Here are some practical steps to avoid feelings of dissatisfaction.  The first one is don’t be afraid of the facts of your life.  Recognize and admit your weaknesses and your needs.  Then realize that nobody’s life is perfect.  Your house needs some work, but then everybody’s does from time to time.  Powerwash your siding and paint your trim.  Work out a little.  Do some “push-aways,” as in “push away from the table.”  Stop thinking those people you admire on television are real.  It’s surprising how good you’ll feel when look at your circumstances soberly then work at improving them.

If you’re dissatisfied with your spouse, try to be a better one yourself.  Odds are you’re the problem, but even if you aren’t, you should be the solution.

You might do well to realize that while you may not like your job, at least you have one.  A lot of people don’t.  And while you work at appreciating your job, try to be an encouragement to others at work.  If you find your job difficult, you can be sure they do to.  It’s amazing how good you’ll feel as you encourage others!  It’s almost sinfully selfish!

Spiritual steps

I’m assuming that you are a Christian.  If you aren’t, the first thing you need to do is to own up to the fact that you need Christ.  You need to become a godly person.  A discontented man once came to Jesus, and our Lord gave him this advice:

You must be born again…  (John 3:7b TLB)

Most new Christians are excited and enthusiastic about their new-found faith, but it doesn’t take long for those old feelings of dissatisfaction to come back.  Yes, Christians are certainly not immune to this, so when you as a Christian sense dissatisfaction creeping back into you life life, recall what Jesus said in John 10:10-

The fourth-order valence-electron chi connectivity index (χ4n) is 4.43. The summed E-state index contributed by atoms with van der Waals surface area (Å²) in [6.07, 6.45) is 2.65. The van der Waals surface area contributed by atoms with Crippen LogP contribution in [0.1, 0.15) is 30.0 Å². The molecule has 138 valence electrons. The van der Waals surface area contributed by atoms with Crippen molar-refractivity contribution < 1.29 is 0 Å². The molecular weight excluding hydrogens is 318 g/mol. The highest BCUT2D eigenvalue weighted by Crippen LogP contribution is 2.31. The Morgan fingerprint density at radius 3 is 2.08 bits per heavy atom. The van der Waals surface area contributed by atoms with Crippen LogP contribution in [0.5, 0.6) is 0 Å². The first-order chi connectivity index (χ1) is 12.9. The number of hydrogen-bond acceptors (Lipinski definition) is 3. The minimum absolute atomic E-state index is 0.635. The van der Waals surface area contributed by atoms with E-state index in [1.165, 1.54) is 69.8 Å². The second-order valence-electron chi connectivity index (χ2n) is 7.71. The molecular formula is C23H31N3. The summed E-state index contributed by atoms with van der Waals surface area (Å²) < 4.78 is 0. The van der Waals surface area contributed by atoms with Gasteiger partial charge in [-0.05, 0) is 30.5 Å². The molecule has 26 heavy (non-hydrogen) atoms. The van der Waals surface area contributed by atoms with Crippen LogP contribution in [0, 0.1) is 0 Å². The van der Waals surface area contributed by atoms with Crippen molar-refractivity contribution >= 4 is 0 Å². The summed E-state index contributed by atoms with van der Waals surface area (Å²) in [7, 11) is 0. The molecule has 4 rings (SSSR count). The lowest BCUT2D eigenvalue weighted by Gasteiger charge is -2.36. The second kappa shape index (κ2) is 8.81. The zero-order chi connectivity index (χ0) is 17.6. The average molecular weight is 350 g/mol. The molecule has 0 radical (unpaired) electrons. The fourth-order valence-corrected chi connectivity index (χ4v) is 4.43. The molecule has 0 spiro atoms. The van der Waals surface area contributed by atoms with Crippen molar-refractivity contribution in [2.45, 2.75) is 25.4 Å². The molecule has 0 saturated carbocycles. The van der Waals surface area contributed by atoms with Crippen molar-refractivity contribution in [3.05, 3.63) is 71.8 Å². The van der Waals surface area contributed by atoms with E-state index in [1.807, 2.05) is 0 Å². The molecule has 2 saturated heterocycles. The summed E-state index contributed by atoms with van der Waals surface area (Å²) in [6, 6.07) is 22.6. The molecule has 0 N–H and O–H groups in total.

I have come that they may have life, and have it to the full.  (NIV)

If you are a Christian, probably the single most important thing you can do to head off feelings of dissatisfaction is to learn to know the will of God for your life.  The first step in this is reading and meditating on the Word of God, the Bible.  The Bible is the most remarkable book ever written.  It’s like a tonic.  It can calm your nerves and settle your mind.  As you read it, you begin to see things in perspective.  It will, if you let it, lead you into a life of godliness and contentment.

And of course, you need to pray; you need to talk to God.  Got a problem, speak to God about it.  Need something?  Ask God!  Then trust that God will do what needs to be done.

You will keep in perfect peace those whose minds are steadfast, because they trust in you.  (Isaiah 26:3  NIV)

Being out of the will of God is the very worst place a Christian can find himself.  He becomes a misfit in God’s kingdom and a misfit in his church.  This leads to a terrible sense of dissatisfaction.  And being out of the will of God happens so easily!  What may have been God’s will for you years ago may not be now.  You need to learn to seek His will continually.  Life is fluid and so is the Lord’s will for you.  Rediscover it!  Live it!

Ultimately, living a godly and contented life comes down to doing your part then waiting on God to do His.

Trust in the Lord with all your heart and lean not on your own understanding; in all your ways submit to him, and he will make your paths straight.  (Proverbs 3:5, 6  NIV)

That’s the secret right there, from the smartest man who ever lived, King Solomon.   Way too many of us are way too restless and unsettled because we aren’t really trusting in the Lord; we are depending on ourselves.

Look, let’s face it.  Nobody has a perfect life.  Nobody has enough of everything.  There is no perfect church.  There is no perfect government.  There are no perfect pastors, spouses, children or even pets.  Everybody’s car will break down and toilet overflow.  But you can still live cheerfully and contentedly, doing your best to make your church or your family or your job or your community better places.  Trust me, other people will love to have you around when you get rid of dissatisfaction once and for all.

A good life here and a better life in the hereafter are the guaranteed results of discovering  – and living – the truth of what Paul said:

Godliness with contentment is great gain.